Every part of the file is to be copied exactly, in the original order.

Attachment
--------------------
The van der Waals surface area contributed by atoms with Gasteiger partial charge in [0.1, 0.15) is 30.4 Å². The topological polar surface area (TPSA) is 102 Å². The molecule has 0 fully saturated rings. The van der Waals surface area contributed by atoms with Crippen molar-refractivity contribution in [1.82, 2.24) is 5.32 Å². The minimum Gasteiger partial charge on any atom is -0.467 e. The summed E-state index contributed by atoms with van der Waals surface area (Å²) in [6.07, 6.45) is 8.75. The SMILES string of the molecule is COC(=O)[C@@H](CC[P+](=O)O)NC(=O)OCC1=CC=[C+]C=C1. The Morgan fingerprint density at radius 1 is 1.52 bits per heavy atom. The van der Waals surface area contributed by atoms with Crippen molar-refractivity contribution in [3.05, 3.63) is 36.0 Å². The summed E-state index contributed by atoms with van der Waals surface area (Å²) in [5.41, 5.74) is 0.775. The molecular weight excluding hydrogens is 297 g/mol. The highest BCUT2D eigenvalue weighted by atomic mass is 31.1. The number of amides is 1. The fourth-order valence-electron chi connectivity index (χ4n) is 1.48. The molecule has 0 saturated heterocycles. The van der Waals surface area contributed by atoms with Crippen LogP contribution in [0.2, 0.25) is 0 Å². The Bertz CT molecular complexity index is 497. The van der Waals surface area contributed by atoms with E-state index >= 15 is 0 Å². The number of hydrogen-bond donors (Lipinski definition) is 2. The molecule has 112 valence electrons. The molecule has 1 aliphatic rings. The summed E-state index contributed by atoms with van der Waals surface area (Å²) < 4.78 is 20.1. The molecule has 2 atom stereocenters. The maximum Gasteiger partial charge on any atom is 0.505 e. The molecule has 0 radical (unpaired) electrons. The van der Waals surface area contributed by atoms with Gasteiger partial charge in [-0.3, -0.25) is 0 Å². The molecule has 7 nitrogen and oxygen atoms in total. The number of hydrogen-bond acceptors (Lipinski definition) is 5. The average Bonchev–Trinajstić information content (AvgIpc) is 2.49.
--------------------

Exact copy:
The van der Waals surface area contributed by atoms with Gasteiger partial charge in [0.1, 0.15) is 30.4 Å². The topological polar surface area (TPSA) is 102 Å². The molecule has 0 fully saturated rings. The van der Waals surface area contributed by atoms with Crippen molar-refractivity contribution in [1.82, 2.24) is 5.32 Å². The minimum Gasteiger partial charge on any atom is -0.467 e. The summed E-state index contributed by atoms with van der Waals surface area (Å²) in [6.07, 6.45) is 8.75. The SMILES string of the molecule is COC(=O)[C@@H](CC[P+](=O)O)NC(=O)OCC1=CC=[C+]C=C1. The Morgan fingerprint density at radius 1 is 1.52 bits per heavy atom. The van der Waals surface area contributed by atoms with Crippen molar-refractivity contribution in [3.05, 3.63) is 36.0 Å². The summed E-state index contributed by atoms with van der Waals surface area (Å²) in [5.41, 5.74) is 0.775. The molecular weight excluding hydrogens is 297 g/mol. The highest BCUT2D eigenvalue weighted by atomic mass is 31.1. The number of amides is 1. The fourth-order valence-electron chi connectivity index (χ4n) is 1.48. The molecule has 0 saturated heterocycles. The van der Waals surface area contributed by atoms with Crippen LogP contribution in [0.2, 0.25) is 0 Å². The Bertz CT molecular complexity index is 497. The van der Waals surface area contributed by atoms with E-state index >= 15 is 0 Å². The number of hydrogen-bond donors (Lipinski definition) is 2. The molecule has 112 valence electrons. The molecule has 1 aliphatic rings. The summed E-state index contributed by atoms with van der Waals surface area (Å²) < 4.78 is 20.1. The molecule has 2 atom stereocenters. The maximum Gasteiger partial charge on any atom is 0.505 e. The molecule has 0 radical (unpaired) electrons. The van der Waals surface area contributed by atoms with Gasteiger partial charge in [-0.3, -0.25) is 0 Å². The molecule has 7 nitrogen and oxygen atoms in total. The number of hydrogen-bond acceptors (Lipinski definition) is 5. The average Bonchev–Trinajstić information content (AvgIpc) is 2.49.